As you pull the book—thick layer of dust across the cover—out from its dungeon, your mind scores a minor victory by remembering the title before your eyes are able to read it, the series of journalistic pictures across the cover being the final clues needed: Evidence of My Existence. And immediately, though you’re still on your knees, by your open front door, you are in New York City. You are in a small restaurant in Greenwich Village that serves gluten-free, vegan-friendly food. You’re not there because you’re allergic to gluten or because you’re vegan, but because there are no restaurants like this where you live. Having already eaten and paid, you’re walking out the door with your partner, chatting about how amazing the duck—that of course was not really duck—was, when your eye catches this book on a shelf amongst twenty or so other books. Evidence of My Existence. The book says its title to you in a tragic and yet hopeful way, like a parent that has caught a child cheating at a game but seeks to guide rather than to punish. You pick it up and look at the cover. There’s a photo of men with darkly-masked faces carrying automatic rifles. There’s a picture of a naked man lying in the red powder of a foreign desert, his body caked in sand. Two small Buddhist children wearing the traditional robes of monks smile at you, a vast temple in the background. This book is a documentary of the life of a photographer. It is evidence of his existence and you know that you need to read this book because it will tell you something about yourself by telling you something about the world. You know this because you’re a traveler in this moment, because going to New York and eating duck that was not duck has brought you closer to something beneath your surface, the world’s surface. It’s not by any means the same as the dead body being carried by soldiers in one of the other pictures on the cover, but it has made that reality something conceivable. It means that just because there are not gluten-free restaurants where you are from does not mean that they do not exist, and if you can taste from them then you prove that you are real by acknowledging that they are real. It is a step. Seeing the pictures on this cover, not as news, seeing the people, not as statistics, seeing as evidenced by the author, is a step. Reading this book is the next step.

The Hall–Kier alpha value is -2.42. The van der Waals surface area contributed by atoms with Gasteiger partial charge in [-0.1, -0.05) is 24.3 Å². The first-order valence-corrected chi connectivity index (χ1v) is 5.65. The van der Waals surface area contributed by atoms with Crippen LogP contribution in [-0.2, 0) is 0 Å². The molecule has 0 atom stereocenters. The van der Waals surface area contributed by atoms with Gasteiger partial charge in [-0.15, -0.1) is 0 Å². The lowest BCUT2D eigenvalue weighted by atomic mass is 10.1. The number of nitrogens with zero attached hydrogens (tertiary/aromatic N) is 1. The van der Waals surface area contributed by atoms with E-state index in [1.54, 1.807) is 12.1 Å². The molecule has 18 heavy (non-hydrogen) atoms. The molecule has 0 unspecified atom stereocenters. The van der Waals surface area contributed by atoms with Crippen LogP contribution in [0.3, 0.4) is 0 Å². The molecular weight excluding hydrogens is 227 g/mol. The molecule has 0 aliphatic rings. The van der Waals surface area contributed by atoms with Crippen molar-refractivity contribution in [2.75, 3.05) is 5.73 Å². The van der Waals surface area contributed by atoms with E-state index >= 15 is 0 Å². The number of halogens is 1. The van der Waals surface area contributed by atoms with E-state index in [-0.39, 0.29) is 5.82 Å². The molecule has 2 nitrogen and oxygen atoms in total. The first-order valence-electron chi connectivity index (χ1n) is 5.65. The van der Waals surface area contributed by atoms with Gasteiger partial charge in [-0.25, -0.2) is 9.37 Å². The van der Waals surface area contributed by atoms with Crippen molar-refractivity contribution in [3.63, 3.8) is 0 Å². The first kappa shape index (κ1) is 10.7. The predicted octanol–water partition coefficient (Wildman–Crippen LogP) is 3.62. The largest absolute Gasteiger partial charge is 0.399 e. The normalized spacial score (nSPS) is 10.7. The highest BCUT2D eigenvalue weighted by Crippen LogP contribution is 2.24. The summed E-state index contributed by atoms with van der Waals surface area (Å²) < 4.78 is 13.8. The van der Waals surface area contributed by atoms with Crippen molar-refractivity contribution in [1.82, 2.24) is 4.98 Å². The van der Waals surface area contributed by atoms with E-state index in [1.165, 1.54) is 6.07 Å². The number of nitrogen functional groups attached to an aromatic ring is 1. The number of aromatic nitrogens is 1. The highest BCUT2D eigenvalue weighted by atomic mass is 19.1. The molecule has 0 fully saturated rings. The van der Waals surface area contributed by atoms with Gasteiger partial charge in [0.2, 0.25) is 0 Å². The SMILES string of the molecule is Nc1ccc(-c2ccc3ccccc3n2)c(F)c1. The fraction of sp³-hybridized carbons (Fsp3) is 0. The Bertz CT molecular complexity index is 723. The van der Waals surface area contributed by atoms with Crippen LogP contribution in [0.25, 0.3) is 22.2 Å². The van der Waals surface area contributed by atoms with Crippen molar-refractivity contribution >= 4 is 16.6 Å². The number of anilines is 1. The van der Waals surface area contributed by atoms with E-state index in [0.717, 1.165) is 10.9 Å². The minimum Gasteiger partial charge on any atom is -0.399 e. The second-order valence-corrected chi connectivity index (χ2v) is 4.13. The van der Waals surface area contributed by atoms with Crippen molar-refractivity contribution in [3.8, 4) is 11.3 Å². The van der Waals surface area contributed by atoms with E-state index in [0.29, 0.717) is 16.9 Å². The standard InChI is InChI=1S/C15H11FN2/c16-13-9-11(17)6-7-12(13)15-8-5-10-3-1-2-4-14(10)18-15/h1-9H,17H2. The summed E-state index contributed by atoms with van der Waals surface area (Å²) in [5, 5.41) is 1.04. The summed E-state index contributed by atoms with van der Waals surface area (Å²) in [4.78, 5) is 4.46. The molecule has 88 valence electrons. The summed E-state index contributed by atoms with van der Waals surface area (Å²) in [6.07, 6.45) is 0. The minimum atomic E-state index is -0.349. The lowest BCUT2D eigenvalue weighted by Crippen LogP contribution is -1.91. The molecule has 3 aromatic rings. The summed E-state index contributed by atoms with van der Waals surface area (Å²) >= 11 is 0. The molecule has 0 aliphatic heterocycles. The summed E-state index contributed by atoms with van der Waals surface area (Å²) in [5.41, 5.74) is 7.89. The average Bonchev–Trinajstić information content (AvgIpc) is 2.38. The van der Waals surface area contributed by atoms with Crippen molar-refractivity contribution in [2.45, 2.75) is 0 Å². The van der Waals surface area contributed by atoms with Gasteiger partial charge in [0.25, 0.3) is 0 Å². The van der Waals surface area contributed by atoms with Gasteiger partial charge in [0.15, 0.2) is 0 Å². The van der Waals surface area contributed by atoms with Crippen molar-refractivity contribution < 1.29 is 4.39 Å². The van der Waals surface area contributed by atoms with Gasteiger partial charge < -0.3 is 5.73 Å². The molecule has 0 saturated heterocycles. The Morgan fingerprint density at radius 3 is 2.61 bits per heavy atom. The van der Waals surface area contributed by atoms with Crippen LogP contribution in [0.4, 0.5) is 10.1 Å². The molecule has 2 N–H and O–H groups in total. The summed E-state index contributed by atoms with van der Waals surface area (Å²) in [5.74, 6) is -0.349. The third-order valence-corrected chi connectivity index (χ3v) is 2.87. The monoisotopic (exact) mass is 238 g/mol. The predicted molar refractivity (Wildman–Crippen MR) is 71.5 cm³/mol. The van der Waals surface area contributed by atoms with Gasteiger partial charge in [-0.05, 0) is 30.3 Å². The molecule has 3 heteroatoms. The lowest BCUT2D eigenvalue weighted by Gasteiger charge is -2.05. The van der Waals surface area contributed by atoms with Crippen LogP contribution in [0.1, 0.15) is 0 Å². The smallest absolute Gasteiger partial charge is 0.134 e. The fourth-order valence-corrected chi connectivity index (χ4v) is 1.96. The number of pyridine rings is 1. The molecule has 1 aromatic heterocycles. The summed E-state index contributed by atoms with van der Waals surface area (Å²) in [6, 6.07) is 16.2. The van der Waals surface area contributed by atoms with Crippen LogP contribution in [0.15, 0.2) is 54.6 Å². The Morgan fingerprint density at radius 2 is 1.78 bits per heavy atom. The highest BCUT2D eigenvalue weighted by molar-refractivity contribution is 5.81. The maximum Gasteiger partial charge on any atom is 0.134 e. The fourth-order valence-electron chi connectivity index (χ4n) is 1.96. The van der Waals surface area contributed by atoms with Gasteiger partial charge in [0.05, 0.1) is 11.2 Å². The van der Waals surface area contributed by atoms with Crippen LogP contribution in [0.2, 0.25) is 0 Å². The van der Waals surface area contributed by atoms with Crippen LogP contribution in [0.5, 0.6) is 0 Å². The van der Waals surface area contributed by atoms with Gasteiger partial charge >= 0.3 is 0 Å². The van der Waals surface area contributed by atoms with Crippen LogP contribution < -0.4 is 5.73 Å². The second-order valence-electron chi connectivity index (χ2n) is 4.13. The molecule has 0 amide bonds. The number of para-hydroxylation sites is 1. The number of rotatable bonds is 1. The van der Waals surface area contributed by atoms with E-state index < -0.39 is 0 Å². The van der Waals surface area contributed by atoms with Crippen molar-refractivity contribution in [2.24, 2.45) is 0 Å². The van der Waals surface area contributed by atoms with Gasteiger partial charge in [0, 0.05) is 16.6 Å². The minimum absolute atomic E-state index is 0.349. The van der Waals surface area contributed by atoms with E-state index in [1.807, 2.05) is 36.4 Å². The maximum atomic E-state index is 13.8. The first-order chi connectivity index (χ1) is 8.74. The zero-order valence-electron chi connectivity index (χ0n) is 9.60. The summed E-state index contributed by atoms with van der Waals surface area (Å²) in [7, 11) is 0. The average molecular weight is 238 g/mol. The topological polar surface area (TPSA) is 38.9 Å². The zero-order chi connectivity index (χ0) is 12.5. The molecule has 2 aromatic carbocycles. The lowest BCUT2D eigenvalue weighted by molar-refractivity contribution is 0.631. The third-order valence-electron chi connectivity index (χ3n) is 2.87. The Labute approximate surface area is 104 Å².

And so sitting now, on your knees, by the open door that leads to work, you wonder how this book got there. It’s been months, maybe a year, since that New York trip. The book had been left on the bureau as a reminder. How could it have fallen down there, unnoticed? Evidence of My Existence, sitting there as you went to work, as you went to the gym, as you went out to eat and to drink with friends. It, sitting there, hidden, as you grocery shopped and got oil changes and wrote checks to the credit card companies and sat in movie theaters and called the landlord eight times about the broken washing machine in the basement. Work—eight hours out of the day. An extra hour for commuting. An hour for grooming and maintenance:  showering, brushing, scrubbing, shitting, wiping. Two hours a day for preparing food and eating—more if you go out and you have to go out. You have to go out with people to not come apart, to take a break. You have to go out and let someone else make the food and pour the drinks. This is life. Your fingernails grow, your driver’s license expires, your parents want to see you and sometimes you need to see them. You get weary. You get languid. You get shiftless. You get hungry. You get fucking hungry.